Safety in electrical testing at work
What is the risk of injury?
Injury can occur when live electrical parts areexposed and can be touched, or when metalwork which is meant to be earthed becomes live at adangerous voltage. The likelihood of touchinglive parts is increased during electrical testing andfault-ﬁnding, when conductors at dangerousvoltages are often exposed. This risk can beminimised if testing is done while the equipmentis isolated from any dangerous source of supply,although this cannot always be done, and caremust also be taken to prevent contact with anyhazardous internally produced voltages.The most dangerous injuries are those causedby electric shock. This is because the effects of a shock are largely unpredictable and can easilylead to a fatal injury. However, there is also arisk of burn injuries resulting from arcing whenconductors are accidentally short-circuited. Asecondary risk can be the harm caused by aperson reacting to an electrical injury, forexample by falling or being traumatised bythe experience.Electric shocks occur when contact with a liveconductor causes sufﬁcient current to passthrough the body to cause an injury. As a roughguide, voltages exceeding 50 V ac or 120 Vripple free dc should be considered hazardousin a dry, unconﬁned, non-conductive location.These voltage values must be reduced if thelocation is wet, conﬁned or conductive, sowhere there is an adverse environment, those incharge of the work and those doing the work should be aware of the probable increase ininjury risk.In some equipment, for example microwaveovens, high voltages of several thousand voltsare used and there is a very high risk of fatalinjury if the exposed conductors are touched atthese voltages. Injury may also be caused bycurrents as low as 5 mA or by stored charges.Suitable precautions must be taken to preventcontact with stored charges in excess of 350 mJ.If the skin is pricked or cut at the point of contact,the shock current (and hence the seriousness of the injury) will be higher. Healthy skin may alsobecome damaged at the time of contact either bythe burning effect of the current or by penetrationfrom sharp-ended conductors.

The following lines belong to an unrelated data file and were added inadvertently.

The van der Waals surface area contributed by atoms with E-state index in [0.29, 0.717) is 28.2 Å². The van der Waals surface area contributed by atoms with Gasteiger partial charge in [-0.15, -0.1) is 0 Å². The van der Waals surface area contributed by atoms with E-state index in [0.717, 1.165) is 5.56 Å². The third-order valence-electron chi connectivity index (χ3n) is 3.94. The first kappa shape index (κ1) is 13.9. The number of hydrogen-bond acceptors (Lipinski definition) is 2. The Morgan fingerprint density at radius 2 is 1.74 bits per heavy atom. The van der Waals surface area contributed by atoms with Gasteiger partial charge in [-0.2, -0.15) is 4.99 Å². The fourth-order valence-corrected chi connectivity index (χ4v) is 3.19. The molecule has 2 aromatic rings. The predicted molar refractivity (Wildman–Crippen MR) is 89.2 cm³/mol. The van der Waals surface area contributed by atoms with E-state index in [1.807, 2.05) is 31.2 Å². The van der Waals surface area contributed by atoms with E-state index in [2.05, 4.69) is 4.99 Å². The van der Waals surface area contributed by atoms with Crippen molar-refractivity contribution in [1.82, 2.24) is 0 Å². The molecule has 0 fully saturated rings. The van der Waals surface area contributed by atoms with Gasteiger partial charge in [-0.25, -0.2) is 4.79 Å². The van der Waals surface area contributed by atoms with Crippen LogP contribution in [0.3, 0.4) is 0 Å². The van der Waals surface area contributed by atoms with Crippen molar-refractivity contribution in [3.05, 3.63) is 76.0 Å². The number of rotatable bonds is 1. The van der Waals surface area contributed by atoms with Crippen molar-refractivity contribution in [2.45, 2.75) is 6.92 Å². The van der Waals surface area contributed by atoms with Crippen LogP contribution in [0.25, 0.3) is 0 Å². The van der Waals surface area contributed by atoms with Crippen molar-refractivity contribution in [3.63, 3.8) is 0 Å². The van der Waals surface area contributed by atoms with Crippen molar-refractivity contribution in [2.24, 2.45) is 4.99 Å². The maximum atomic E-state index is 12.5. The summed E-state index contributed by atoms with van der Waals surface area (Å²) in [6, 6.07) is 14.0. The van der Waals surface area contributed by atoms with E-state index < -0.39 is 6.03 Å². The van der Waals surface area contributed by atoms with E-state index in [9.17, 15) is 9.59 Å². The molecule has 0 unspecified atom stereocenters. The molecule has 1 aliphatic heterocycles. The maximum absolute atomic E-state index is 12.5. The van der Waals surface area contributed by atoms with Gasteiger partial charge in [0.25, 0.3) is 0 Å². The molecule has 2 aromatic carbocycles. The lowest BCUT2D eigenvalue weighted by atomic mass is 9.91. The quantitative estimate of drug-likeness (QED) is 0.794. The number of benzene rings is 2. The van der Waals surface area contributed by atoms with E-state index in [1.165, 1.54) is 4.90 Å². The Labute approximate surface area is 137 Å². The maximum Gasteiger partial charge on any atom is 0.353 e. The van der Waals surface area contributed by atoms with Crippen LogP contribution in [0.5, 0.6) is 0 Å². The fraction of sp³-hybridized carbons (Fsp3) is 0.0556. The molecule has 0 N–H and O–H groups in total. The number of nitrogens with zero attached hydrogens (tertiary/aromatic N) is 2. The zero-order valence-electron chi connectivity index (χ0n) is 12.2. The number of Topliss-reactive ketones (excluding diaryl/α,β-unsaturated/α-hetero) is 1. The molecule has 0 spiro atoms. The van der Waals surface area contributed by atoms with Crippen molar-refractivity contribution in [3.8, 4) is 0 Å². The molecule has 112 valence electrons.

Carrying out a risk assessment
As well as the level of voltage, charge orcurrent and the nature of the environment,there are a number of other factors that needto be considered when you are assessing therisk of injury arising from electrical testingwork. A risk assessment should be carried outbefore testing begins, to help you identify theprecautions you need to take.Some questions to ask when carrying out therisk assessment are:(a)Can the work be done with the equipmentdead or energised at a safe voltage or current?(b)Is it absolutely necessary for someone to beworking on or near to equipment that is liveat dangerous voltages or current levels?(c)What is the maximum voltage onconductors that will be exposed during thework activity?(d)Are the testers competent? Are theyadequately trained and knowledgeable to dothe particular work and ensure that othersare not put at risk?(e)If testers are not considered fully competent,are they adequately supervised?(f)What physical safeguards should be applied tothe equipment under test to prevent injury, egthe use of temporary or permanent screens?(g)Is the test instrumentation of safe design?Has it been properly maintained?(h)Is it necessary to set up a permanent testarea separate from the rest of the workplace,